Not all adventures include skis and snow, some just require vinegar and jars.
In the last few years, perhaps as I become more pickled in age as I’ve started to ferment food.
Here are some recipe ideas that are splendid for Christmas gifts.
Homemade gifts usually are better than store bought as they have more love. And these you can eat. It’s a win-win.
Cabbage kimchi (from kitchn)
1 medium napa cabbage
1/4 cup iodine-free sea salt or kosher salt
6 garlic cloves
1 teaspoon grated fresh ginger
1 teaspoon sugar
2 tablespoons fish sauce or salted shrimp paste, or 3 tablespoons water
1 to 5 tablespoons Korean red pepper flakes (gochugaru). If you don’t have this, normal red flakes will do.
8 ounces Korean radish or daikon radish, peeled and cut into matchsticks
4 medium scallions, trimmed and cut into 1-inch pieces
1. Cut the cabbage. Cut the cabbage lengthwise through the stem into quarters. Cut the cores from each piece. Cut each quarter crosswise into two inch wide strips.
2. Salt the cabbage. Place the cabbage in a large bowl and sprinkle with the salt. Using your hands, massage the salt into the cabbage until it starts to soften a bit. Add enough water to cover the cabbage. Put a plate on top of the cabbage and weigh it down with something heavy, like a jar or can of beans. Let stand for one to two hours.
3. Rinse and drain the cabbage. Rinse the cabbage under cold water three times. Set aside to drain in a colander for 15 to 20 minutes. Meanwhile, make the spice paste.
4. Make the spice paste. Rinse and dry the bowl you used for salting. Add the garlic, ginger, sugar, and fish sauce, shrimp paste, or water and stir into a smooth paste. Stir in the gochugaru, using 1 tablespoon for mild and up to five tablespoons for spicy (I like about 3 1/2 tablespoons); set aside until the cabbage is ready.
5. Combine the vegetables and spice paste. Gently squeeze any remaining water from the cabbage and add it to the spice paste. Add the radish and scallions.
6. Mix thoroughly. Using your hands, gently work the paste into the vegetables until they are thoroughly coated. The gloves are optional here but highly recommended to protect your hands from stings, stains and smells!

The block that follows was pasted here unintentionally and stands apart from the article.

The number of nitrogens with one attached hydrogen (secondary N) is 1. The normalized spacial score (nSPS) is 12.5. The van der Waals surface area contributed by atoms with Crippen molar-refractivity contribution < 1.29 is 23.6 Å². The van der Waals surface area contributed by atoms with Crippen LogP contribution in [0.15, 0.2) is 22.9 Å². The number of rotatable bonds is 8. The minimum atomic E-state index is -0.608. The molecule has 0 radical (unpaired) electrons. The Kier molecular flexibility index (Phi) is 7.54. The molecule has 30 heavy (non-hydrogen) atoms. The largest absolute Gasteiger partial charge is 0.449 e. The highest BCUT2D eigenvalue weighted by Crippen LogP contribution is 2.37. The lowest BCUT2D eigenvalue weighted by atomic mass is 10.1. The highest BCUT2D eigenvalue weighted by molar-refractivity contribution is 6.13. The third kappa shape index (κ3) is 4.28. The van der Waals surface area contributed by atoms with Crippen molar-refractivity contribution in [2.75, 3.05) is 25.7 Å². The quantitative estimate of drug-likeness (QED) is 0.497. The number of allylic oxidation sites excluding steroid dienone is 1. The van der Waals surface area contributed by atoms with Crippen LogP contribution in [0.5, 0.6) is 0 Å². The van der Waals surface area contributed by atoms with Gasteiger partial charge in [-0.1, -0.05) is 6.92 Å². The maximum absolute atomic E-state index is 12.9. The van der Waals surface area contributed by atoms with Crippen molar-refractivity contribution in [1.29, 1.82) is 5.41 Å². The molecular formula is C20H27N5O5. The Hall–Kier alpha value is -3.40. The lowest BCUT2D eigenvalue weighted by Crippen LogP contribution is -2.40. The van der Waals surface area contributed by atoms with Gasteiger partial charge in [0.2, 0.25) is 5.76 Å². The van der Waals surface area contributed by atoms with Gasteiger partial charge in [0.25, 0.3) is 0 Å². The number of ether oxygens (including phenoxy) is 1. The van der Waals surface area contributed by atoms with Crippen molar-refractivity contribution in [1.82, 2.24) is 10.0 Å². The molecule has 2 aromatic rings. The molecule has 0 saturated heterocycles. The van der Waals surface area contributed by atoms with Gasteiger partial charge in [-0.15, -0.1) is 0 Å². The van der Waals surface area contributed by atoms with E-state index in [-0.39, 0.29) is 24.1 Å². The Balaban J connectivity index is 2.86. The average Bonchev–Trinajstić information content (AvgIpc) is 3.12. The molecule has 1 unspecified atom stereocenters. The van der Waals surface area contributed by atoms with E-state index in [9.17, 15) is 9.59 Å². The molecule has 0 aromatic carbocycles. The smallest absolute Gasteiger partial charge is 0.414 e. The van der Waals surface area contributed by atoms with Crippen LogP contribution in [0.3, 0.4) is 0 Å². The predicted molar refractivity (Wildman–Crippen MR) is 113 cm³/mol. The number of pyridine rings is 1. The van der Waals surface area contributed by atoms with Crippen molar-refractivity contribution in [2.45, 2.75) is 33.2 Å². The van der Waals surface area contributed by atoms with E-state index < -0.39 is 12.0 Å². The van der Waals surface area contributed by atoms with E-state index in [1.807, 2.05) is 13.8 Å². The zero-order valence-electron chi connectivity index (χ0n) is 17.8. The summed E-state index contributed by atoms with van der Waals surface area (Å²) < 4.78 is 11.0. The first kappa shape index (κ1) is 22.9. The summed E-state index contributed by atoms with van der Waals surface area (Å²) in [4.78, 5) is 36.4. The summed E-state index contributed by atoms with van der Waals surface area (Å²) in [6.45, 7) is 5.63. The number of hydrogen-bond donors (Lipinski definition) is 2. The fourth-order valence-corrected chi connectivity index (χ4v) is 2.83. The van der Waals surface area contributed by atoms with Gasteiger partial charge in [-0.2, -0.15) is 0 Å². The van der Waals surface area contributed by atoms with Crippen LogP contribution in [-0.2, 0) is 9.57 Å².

7. Pack the kimchi into the jar. Pack the kimchi into a one-quart jar. Press down on the kimchi until the brine (the liquid that comes out) rises to cover the vegetables, leaving at least 1 inch of space at the top. Seal the jar.
8. Let it ferment for one to five days. Place a bowl or plate under the jar to help catch any overflow. Let the jar stand at cool room temperature, out of direct sunlight, for one to five days. You may see bubbles inside the jar and brine may seep out of the lid.
9. Check it daily by opening the jar and pressing down on the vegetables with a clean finger to keep them submerged under the brine. (This also releases gases produced during fermentation.) When the kimchi tastes ripe enough for your liking, transfer the jar to the refrigerator.
Orange-ginger carrot kvass (from Cultures for Health)
6 carrots, sliced into approximately 1/8 inch coins
2 Tbsp. roughly chopped ginger
6 large strips of organic orange peel (peeled with a vegetable peeler)
2 tsp. sea salt (4 tsp. if omitting whey)
1/4 cup whey (optional)
Water as needed
1. Put carrots, ginger, and orange peel into a half-gallon jar. Add salt and whey and fill the remainder of the jar with water, leaving a one-inch headspace. Cover tightly with a lid, and shake well to dissolve the salt in the water.
2. Remove canning lid and cover with a clean towel or coffee filter. Secure with a rubber band or canning ring. Place in a warm spot to ferment for two to four days, depending on temperature. The longer it ferments, the more sour it will get. Begin to taste after the first two days, ferment to your liking.
3. Strain the liquid from the carrots, leaving about 1 cup of liquid in the jar for another round of kvass. To make a second, weaker batch of kvass simply add water and repeat fermentation instructions as above.
4. If you prefer a more carbonated beverage, a second fermentation can be performed. Ferment the kvass for only two to three days, then strain off the liquid, leaving one cup behind for a second batch. Place the kvass in airtight bottles with a pinch of sugar or honey for a little bit of sweetness and added carbonation.
5. Allow this to ferment for one to three days, or until carbonated to your liking, depending on the temperature.